There are many reasons why a SharePoint workflow deployment fails. It may be the cause of a bad process or end-user engagement during the project. Having no good communication commonly causes the failure as well. However, apparently people rarely realize that if the flow is complicatedly designed, it will damage the whole workflow deployment. For example, operation department in a company gave its IT team just a flow of the meeting room management and asked them to build the workflow for the company. The IT team then asked to clarify a few things before working out. Many weeks after then, the workflow went live but it had several problems and seemed not to be stable. Let’s look at the flow in more detail.
In many cases the responsibility of outlining flow is of business analyst, not only end-user. The flow above looks professional and seamless, but also quite complicated. Technically speaking, it would require developer to write event receivers in order to check availability of given meeting room. Take a look at another flow of the meeting room management below:
Obviously the latter is easier for developer to build the workflow. With the first flow, someone just selects date and time along with meeting room he needs to book for a meeting. The system has to check if the given meeting room is not available at the requested date and time. In this case, the check would effect the workflow performance. The workflow would get conflicted when running multiple checks at the same time as well. With the simpler flow in the 2ndexample, end-users can see which date/time and room are available, then they have to pick themselves on the visual calendar. There are actually no any activities running at the back-end to check the availability. End-user can’t select a confirmedly booked room if there is no priority rule based roles/group in the workflow. A common example is that if the request is a member of the management executive group, he can overwrite any current bookings but not confirmed.
State machine approach
Although in lots of real-world scenarios sequential workflows are used and helpful, it’s still a real nightmare for developers. Sequential workflow has steps that are performed sequentially. Technically speaking, the problem in this kind workflow is that you have no way to step backward. For example, if request of a proposal is submitted but requiring being further changed by reviewer, there is no way if using sequential workflow to assign revision task to requestor.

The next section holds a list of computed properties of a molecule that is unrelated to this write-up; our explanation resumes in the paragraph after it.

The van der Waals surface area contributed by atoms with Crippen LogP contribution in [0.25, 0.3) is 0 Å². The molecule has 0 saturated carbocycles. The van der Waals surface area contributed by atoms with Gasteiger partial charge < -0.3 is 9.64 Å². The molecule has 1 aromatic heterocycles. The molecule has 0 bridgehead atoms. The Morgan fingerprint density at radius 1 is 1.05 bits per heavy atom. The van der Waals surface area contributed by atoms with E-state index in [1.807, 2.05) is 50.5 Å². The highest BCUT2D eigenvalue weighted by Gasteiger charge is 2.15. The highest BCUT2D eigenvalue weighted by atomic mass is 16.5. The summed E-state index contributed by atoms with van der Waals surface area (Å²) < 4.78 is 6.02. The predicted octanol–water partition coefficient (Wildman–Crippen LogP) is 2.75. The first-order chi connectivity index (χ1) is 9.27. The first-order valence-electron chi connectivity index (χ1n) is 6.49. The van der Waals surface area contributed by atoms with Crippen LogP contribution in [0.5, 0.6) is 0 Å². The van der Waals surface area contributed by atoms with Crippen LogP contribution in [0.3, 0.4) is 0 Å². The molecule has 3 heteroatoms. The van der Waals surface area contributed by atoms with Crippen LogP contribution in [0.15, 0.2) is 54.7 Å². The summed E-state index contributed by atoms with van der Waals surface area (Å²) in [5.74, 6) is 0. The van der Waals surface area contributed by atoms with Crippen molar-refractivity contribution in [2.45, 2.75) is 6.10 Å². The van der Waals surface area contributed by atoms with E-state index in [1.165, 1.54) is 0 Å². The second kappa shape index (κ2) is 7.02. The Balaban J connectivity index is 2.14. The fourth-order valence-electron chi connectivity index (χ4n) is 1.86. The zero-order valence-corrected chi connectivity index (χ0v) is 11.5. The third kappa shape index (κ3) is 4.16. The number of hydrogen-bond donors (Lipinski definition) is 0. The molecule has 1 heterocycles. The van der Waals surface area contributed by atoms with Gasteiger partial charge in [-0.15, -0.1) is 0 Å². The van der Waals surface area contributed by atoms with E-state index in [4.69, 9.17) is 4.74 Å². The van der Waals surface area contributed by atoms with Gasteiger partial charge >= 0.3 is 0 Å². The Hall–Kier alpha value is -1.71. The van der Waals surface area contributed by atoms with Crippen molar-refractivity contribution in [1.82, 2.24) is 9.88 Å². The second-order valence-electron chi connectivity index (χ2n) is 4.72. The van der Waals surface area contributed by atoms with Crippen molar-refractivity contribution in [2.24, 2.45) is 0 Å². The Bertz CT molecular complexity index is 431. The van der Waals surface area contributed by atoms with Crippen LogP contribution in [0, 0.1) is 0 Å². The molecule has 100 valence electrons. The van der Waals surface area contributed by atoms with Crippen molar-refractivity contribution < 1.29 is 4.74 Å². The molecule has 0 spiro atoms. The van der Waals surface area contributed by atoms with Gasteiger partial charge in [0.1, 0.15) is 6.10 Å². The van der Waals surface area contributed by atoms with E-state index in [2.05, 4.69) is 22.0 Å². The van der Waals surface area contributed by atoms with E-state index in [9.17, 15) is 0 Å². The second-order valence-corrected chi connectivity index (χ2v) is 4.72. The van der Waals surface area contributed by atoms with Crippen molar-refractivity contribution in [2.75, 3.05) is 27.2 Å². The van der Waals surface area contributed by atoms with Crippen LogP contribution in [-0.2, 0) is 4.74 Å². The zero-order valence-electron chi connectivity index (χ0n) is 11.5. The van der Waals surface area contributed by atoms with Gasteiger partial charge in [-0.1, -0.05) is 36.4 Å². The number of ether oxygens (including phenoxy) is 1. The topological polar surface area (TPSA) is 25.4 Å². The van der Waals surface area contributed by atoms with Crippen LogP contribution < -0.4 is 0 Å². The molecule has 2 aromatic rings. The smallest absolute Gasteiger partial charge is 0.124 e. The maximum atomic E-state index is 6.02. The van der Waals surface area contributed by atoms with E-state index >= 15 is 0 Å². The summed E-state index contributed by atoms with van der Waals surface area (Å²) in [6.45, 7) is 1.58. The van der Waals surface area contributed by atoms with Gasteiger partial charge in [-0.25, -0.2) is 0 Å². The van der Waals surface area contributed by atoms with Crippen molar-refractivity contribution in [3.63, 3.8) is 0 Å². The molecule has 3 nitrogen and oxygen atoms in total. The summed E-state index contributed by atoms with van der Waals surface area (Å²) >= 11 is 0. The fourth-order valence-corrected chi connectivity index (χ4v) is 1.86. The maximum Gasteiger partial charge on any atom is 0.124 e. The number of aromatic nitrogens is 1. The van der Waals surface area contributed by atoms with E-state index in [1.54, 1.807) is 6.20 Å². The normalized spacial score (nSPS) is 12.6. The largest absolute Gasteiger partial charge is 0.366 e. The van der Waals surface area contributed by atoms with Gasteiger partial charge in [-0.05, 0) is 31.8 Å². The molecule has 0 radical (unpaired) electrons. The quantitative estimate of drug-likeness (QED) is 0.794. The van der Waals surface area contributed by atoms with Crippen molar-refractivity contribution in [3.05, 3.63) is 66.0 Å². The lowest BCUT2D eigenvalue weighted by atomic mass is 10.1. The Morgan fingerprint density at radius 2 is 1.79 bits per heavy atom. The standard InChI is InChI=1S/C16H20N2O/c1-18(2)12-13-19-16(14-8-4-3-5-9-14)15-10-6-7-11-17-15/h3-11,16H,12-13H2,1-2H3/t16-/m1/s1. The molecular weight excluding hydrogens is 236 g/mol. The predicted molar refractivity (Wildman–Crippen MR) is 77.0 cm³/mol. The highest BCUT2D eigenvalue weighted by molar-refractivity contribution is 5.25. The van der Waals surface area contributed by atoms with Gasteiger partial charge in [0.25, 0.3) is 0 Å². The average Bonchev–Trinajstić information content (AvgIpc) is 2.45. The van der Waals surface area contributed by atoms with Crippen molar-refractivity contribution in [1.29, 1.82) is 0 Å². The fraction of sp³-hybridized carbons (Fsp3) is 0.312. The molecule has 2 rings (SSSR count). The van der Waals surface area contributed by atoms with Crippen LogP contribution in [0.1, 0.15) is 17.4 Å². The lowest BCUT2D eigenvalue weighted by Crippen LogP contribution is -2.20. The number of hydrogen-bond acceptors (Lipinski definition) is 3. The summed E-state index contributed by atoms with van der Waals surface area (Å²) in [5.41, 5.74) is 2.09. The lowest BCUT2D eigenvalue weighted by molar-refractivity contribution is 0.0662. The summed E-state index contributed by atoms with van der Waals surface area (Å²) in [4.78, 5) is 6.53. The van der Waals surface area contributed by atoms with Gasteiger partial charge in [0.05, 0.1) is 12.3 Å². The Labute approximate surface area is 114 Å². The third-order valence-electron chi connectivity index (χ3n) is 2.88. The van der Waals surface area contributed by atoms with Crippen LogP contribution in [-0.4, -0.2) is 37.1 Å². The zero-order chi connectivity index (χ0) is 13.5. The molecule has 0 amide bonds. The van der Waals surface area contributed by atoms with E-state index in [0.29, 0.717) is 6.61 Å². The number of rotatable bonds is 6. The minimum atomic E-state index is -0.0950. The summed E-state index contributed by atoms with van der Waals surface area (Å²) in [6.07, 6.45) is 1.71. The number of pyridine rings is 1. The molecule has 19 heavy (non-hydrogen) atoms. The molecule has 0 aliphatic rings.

Imagine that a new workflow type that has events transiting among different defined states that represent the system. Yes, Microsoft does offer you that way to build such a more flexible workflow by Visual Studio.
When dealing with complex workflow with many sub-steps running independently, State machine approach is worth considering. Microsoft clearly defines components of a state machine workflow here.
If two approaches can be used for a given workflow, you need to make a decision which one is much easier to be built. Notice that state machine can’t be created and developed in SharePoint Designer. The template is only available in Visual Studio.
There are some ideas to make the design simpler:
- If a workflow has a calendar, it should allow end-user to themselves pick date/time. There are many common corporate processes that calendar is mainly used, such as Meeting room management, HR Interview Scheduling, Time Off management.
- If end-user can afford to check something rather than the system, let them do that. For example, someone has already known he can’t take 4 days off once. In this case, you would normally write an event to check the interval then notify submitter that he can’t have over 4 days off once. Instead, you could create a list that doesn’t include 4-day choice.
- Consider whether sequential or state machine approach. Each of them has pros and cons (i.e. state machine requires .NET and WF skills rather than sequential workflow people can build on SharePoint designer without having to write any lines of code.
Below are must-read references: